It’s a difficult moment when a domestic violence or sexual assault program is served with a subpoena requesting information about a current or former survivor. The Violence Against Women Act (VAWA), the Family Violence Prevention and Services Act (FVPSA), and the Victims of Crime Act (VOCA) all contain strong confidentiality provisions that limit the sharing of victims' personally identifying information. Programs cannot release any information about survivors without a fully informed, time limited, written release of information signed by the individual. But VAWA, FVPSA, and VOCA also permit limited sharing when required by a valid court order. So is a subpoena a ‘court order’? Under many circumstances, the answer is no.

What is a subpoena?

A subpoena is a written document which demands that an individual testify in a specific case, turn over information, or do both. Most subpoenas are issued by an attorney or prosecutor in various types of court cases including criminal, juvenile court, and grand juries. In most states, it is not considered a court order unless signed by a judge. Regardless of who sent the subpoena, programs should never ignore it, and they should NEVER simply turn over the information requested without making objections and taking protective measures. The appropriate response will vary and depend on several factors.

Is a subpoena a ‘court order’? Under most circumstances, answer the is no. Programs should NEVER simply turn over information in response to a subpoena.

Act before action is necessary

Programs should first do several things before ever receiving a subpoena: 

1.  Establish good policies and procedures for record keeping, retention, and purging of files. Remember less is often best. The more client data you collect, the greater the confidentiality risks to victims. The best practice to follow for data collection is to collect and retain the minimum amount of information needed by your agency to provide victim-centered services. General information on data retention can be located at: www.techsafety.org/retention.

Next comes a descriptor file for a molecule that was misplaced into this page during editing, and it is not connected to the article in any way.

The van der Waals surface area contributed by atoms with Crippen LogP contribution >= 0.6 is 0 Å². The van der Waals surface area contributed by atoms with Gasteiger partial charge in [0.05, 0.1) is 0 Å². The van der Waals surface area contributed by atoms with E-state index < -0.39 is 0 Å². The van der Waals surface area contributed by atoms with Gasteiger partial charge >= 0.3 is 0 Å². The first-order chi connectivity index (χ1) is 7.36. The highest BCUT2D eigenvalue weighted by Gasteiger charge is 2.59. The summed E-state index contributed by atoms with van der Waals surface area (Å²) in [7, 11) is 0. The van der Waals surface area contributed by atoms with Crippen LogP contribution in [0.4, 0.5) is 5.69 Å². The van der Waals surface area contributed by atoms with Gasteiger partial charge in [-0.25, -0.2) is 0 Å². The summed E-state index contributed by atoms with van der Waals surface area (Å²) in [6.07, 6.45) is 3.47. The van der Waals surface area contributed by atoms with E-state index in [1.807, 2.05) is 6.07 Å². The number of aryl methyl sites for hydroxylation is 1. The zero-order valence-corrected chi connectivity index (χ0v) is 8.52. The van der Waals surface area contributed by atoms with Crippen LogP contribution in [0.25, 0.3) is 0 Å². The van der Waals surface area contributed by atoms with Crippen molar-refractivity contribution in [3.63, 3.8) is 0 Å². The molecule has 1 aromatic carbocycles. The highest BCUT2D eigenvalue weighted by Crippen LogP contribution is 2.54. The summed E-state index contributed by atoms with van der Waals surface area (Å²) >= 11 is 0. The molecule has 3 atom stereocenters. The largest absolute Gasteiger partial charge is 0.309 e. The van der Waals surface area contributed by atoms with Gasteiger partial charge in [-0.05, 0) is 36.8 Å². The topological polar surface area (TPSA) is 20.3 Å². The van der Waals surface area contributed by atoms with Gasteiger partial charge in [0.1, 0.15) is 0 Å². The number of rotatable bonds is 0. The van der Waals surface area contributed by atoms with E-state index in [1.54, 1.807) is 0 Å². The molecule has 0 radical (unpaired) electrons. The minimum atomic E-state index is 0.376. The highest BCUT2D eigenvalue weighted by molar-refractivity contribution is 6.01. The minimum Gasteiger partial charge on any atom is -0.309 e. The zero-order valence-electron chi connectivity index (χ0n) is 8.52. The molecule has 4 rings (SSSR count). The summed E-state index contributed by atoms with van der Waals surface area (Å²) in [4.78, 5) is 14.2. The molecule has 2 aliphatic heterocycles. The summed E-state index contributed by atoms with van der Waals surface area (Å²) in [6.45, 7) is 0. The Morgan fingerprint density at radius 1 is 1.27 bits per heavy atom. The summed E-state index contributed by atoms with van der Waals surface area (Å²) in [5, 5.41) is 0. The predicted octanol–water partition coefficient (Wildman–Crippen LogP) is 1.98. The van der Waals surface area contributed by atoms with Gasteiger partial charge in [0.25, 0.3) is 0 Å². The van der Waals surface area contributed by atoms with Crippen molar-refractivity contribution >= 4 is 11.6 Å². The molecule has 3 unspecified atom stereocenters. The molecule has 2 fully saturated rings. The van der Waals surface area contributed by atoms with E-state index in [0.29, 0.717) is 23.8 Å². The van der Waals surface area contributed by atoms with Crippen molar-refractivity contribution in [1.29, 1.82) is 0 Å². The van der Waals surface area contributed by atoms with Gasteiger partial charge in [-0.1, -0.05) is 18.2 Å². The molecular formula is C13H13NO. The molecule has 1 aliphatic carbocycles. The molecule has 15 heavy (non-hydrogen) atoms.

2.  Develop a written policy addressing how to respond to subpoenas and train all staff in those procedures. The policy should include:

  • General guidelines on how the program will respond,
  • Instructions for providing immediate notification to the executive director / management that a subpoena has been received,
  • Designation of one staff member (often the executive director) who is considered the ‘keeper of the records.’  This is the person who is responsible for the maintenance of all program and client records and for formally responding to a subpoena for records.
  • The process for communicating with the person whose information is being requested and determining what they would like the program to do with their information. This should include:
    • Identifying if the person is currently or has been a client of the program.
    • Determining if there is a known safe method for making contact.
    • Identifying who from the program will reach out.
    • Informing the person of the request, what information has been requested, all possible options for responding, and possible consequences.
  • The process for ensuring true informed consent for a survivor who wants the program to share the information. Clients should be fully advised of the possible consequences of disclosure, and the method for obtaining a written release of information should be decided upon.
  • The process for connecting the person with legal advice, if needed.

3.   Establish a relationship with a local attorney who understands the confidentiality restrictions imposed by federal, state, and statutory privileges and  laws, and is willing to assist the program for free or at a reduced cost.  Programs can also contact ambar.org/subpoena defense for materials and training to support attorneys in your area.

4.  Establish collaborative relationships with other community organizations and agencies, such as law enforcement, child welfare agencies, housing authorities, etc.  It is important to understand that collaborative relationships do not mean the automatic sharing of survivor information.  It is, in fact, quite the contrary.  All community partners should be educated on the requirements for confidentiality and that programs will not divulge information unless the survivor wishes them to do so and completes a written release. 

Responding to a subpoena

Programs who have received a subpoena should NEVER simply hand over information and should always contact their attorney for legal advice. The response will not be the same each time, but instead will depend on several factors, including:

1.  Is the subpoena signed by a judge or other judicial officer?

a.  If not, it is likely not a court order under local law and therefore would not be an exception to the confidentiality obligations set forth by VAWA, FVPSA, and VOCA and no information should be released based on that subpoena.

i.  The subpoena should not be ignored!